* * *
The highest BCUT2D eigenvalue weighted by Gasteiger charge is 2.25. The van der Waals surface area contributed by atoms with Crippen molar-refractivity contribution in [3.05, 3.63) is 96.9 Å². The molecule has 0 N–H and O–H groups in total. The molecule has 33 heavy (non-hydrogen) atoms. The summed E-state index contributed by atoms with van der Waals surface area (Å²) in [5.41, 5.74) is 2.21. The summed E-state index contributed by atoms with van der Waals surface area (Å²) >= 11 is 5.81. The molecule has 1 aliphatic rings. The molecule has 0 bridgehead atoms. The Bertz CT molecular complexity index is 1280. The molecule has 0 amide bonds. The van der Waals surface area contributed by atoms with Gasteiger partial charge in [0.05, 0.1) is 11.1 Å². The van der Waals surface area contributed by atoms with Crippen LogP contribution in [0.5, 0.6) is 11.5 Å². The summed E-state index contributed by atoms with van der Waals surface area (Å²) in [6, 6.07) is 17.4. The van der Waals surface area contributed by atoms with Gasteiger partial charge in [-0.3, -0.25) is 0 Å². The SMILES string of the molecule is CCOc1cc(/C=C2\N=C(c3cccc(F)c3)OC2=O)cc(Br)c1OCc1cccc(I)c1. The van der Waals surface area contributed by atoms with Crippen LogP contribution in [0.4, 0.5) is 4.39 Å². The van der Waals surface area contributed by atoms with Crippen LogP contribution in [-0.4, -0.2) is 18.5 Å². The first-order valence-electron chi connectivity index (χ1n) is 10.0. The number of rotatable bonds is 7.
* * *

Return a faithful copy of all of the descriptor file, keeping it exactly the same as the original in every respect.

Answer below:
The highest BCUT2D eigenvalue weighted by Gasteiger charge is 2.25. The van der Waals surface area contributed by atoms with Crippen molar-refractivity contribution in [3.05, 3.63) is 96.9 Å². The molecule has 0 N–H and O–H groups in total. The molecule has 33 heavy (non-hydrogen) atoms. The summed E-state index contributed by atoms with van der Waals surface area (Å²) in [5.41, 5.74) is 2.21. The summed E-state index contributed by atoms with van der Waals surface area (Å²) >= 11 is 5.81. The molecule has 1 aliphatic rings. The molecule has 0 bridgehead atoms. The Bertz CT molecular complexity index is 1280. The molecule has 0 amide bonds. The van der Waals surface area contributed by atoms with Gasteiger partial charge in [0.05, 0.1) is 11.1 Å². The van der Waals surface area contributed by atoms with Crippen LogP contribution in [0.5, 0.6) is 11.5 Å². The summed E-state index contributed by atoms with van der Waals surface area (Å²) in [6, 6.07) is 17.4. The van der Waals surface area contributed by atoms with Gasteiger partial charge in [-0.3, -0.25) is 0 Å². The SMILES string of the molecule is CCOc1cc(/C=C2\N=C(c3cccc(F)c3)OC2=O)cc(Br)c1OCc1cccc(I)c1. The van der Waals surface area contributed by atoms with Crippen LogP contribution in [0.4, 0.5) is 4.39 Å². The van der Waals surface area contributed by atoms with Crippen LogP contribution in [-0.4, -0.2) is 18.5 Å². The first-order valence-electron chi connectivity index (χ1n) is 10.0. The number of rotatable bonds is 7.